Civil Litigation Legal Topics Litigation Strategy Settlement Negotiation

Don’t Forget Any Settlement Terms

Congratulations, you’ve reached a settlement! Now you need to set it out in the final settlement documents. You need to include all the terms on which the parties have agreed, as well as terms to make it enforceable. To help make sure you don’t miss anything, here’s a checklist of 14 common settlement terms.

The following terms are commonly found in settlement agreements. Because a settlement agreement is a contract, with terms that are fully negotiable and carry significance for the parties, you should use this checklist as a guide and tailor it to your case.

___ 1. Parties. Clearly identify the names of the parties in the agreement. The agreement must make it very clear who is releasing whom.

___ 2. Claims Being Settled. Specifically identify the claims that are being resolved and released by the agreement.

___ 3. Consideration. Identify the parties’ respective rights and obligations.

___ 4. When Performance Will Occur. If there is no escrow account established and the parties have decided to rely on each other’s good faith for performance, plaintiff’s counsel should ensure that the period for payment is clearly specified.

___ 5. Release. A release is a contract whereby one or more parties agree to abandon, relinquish, or give up rights or claims that otherwise could be pursued or enforced. Releases are commonly incorporated into settlement agreements, or can be prepared as stand-alone documents. They’re governed by the same principles of contract formation, interpretation, and enforceability that apply to all contractual agreements.

___ 6. Covenant Not to Execute. Parties may want to include a covenant not to execute on any judgment obtained by the plaintiff in the lawsuit against the defendant.

___ 7. Dismissal of Pending Claims or Actions. If the parties intend the settlement agreement to effect complete closure, it should specify which lawsuits or arbitrated matters are to be dismissed with prejudice. Although the Request for Dismissal is a separate document filed with the court, it’s often made an exhibit to the settlement agreement, to ensure that the parties are in agreement on the form of the document to be filed.

___ 8. Choice of Law. It’s customary to include a statement identifying which state’s laws will apply.

___ 9. Restricted Disclosure. If the settlement agreement is to be kept confidential by the parties, include a restricted-disclosure provision.

___ 10. Nonassignment of Claims. Usually, the closing document will specify that any party releasing or giving up a right or claim still possesses it and has not assigned it away.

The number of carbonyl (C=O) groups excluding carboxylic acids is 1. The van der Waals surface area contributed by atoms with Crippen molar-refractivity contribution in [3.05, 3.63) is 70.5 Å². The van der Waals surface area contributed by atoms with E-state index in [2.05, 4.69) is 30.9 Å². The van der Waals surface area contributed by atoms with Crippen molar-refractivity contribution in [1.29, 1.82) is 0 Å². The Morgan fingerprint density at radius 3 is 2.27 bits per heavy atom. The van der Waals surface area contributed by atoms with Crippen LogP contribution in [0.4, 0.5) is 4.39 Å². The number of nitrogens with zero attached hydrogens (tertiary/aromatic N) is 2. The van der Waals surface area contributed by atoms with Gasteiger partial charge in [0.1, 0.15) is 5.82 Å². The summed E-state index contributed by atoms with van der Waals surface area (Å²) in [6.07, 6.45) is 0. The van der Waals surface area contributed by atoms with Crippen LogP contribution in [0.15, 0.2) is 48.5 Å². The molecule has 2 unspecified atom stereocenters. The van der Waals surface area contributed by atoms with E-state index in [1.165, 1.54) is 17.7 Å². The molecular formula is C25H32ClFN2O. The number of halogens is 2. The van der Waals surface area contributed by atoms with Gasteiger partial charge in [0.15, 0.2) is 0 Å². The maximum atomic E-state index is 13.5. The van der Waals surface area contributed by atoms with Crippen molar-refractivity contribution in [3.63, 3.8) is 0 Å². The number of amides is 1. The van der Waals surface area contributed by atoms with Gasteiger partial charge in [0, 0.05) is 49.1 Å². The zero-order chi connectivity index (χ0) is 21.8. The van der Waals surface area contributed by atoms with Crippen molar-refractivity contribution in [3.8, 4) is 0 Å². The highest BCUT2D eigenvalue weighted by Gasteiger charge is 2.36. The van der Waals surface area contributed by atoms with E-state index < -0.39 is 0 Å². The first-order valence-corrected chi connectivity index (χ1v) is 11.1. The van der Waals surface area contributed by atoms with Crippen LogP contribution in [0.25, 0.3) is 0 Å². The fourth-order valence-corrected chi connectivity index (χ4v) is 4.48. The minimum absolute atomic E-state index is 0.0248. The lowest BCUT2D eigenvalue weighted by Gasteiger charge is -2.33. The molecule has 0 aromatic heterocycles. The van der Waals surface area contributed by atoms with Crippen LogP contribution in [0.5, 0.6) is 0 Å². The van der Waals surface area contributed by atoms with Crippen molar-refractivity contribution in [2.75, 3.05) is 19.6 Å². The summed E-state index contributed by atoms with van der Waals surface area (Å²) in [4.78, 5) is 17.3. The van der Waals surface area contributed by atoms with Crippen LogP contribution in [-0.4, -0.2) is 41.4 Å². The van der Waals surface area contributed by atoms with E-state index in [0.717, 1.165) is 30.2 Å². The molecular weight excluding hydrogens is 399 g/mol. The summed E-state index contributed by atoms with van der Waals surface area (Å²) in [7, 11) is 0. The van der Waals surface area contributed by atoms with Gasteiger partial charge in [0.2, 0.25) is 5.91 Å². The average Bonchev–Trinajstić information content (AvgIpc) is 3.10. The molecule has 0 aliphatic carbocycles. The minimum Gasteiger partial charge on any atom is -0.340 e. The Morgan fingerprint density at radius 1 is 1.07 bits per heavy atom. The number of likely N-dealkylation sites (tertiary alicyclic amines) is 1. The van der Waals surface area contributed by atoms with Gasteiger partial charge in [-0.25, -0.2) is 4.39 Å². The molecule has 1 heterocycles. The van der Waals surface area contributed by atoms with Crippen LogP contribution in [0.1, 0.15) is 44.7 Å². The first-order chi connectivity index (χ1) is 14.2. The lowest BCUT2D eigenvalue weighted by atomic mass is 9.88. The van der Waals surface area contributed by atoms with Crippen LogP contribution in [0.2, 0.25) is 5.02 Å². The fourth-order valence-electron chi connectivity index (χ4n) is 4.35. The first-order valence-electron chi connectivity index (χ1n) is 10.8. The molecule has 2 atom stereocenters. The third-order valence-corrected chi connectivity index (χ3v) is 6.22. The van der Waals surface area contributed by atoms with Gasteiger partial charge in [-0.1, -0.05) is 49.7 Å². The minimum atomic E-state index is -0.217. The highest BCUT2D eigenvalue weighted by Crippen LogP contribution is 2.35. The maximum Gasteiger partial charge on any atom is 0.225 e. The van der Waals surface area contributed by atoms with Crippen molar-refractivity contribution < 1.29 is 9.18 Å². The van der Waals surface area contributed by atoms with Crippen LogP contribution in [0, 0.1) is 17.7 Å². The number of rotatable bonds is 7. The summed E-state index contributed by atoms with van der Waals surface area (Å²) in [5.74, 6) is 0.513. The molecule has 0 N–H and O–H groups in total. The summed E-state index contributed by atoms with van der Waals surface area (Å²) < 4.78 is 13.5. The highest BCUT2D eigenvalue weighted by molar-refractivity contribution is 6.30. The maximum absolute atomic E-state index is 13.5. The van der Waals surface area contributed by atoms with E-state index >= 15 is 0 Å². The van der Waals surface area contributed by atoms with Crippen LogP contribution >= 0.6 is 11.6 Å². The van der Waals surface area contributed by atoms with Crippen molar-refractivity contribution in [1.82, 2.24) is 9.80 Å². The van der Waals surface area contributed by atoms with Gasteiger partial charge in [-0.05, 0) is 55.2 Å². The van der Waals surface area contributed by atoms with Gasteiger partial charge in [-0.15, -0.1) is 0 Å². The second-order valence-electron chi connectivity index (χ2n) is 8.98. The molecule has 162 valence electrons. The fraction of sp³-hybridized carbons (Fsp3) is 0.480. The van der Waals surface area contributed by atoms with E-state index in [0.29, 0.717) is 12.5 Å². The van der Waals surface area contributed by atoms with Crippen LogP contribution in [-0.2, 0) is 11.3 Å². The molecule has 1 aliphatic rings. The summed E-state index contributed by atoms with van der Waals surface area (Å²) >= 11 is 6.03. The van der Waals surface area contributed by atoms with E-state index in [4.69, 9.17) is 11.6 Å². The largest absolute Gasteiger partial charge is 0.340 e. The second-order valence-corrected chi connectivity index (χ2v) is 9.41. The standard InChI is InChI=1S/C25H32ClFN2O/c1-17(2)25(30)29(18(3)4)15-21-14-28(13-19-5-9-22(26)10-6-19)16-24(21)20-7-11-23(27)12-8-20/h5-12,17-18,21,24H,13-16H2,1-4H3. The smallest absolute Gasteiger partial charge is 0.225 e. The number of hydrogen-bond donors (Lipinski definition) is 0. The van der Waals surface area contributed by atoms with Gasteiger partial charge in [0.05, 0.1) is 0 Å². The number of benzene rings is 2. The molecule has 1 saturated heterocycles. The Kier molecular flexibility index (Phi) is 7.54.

___ 11. No Admission of Fault. Include a statement that neither its terms nor the negotiations that led to the agreement constitute an admission for any claim of liability or damages by any party.

___ 12. No Interpretation Against Drafting Party. Generally, because the settlement agreement represents a negotiated resolution with the parties’ participation, it should state that there is no presumption or adverse interpretation against the drafting party.

___ 13. Remedies for Breach. Address the possibility of breach in the settlement agreement and provide for specific remedies if one party fails to timely fulfill its obligations under the agreement. Remedies for breach may include security and/or interest for late payments, dispute resolution procedures, and attorney fees.

___ 14. Indemnification. Settlement agreements often contain special provisions that allow for indemnification of a party who pays for the release of a claim if that claim is reasserted against it in the future.

Each of these terms is explained in detail, along with useful sample provisions, in CEB’s California Civil Procedure Before Trial, chap 46.

© The Regents of the University of California, 2012. Unauthorized use and/or duplication of this material without express and written permission from this blog’s author and/or owner is strictly prohibited.

5 replies on “Don’t Forget Any Settlement Terms”

Attorney Julie Brook’s recommendations are good ones.

A provision stating that the settlement is made pursuant to CCP § 664.6 should be considered for all settlements. CCP § 664.6 reads:

“If parties to pending litigation stipulate, in a writing
signed by the parties outside the presence of the court or orally
before the court, for settlement of the case, or part thereof, the
court, upon motion, may enter judgment pursuant to the terms of the
settlement. If requested by the parties, the court may retain
jurisdiction over the parties to enforce the settlement until
performance in full of the terms of the settlement.”

This is an important code section which should not be overlooked in settlement.

Litigators may consider preparing a template settlement agreement incorporating the elements described by Ms. Brooks.

John Mounier
San Francisco Bay Area

Excellent point, John. The same book chapter referenced in the blog post (CEB’s California Civil Procedure Before Trial, chap 46) also covers this enforcement statute. Stayed tuned to the CEB blog next week for a post focusing on executing your settlement agreement.

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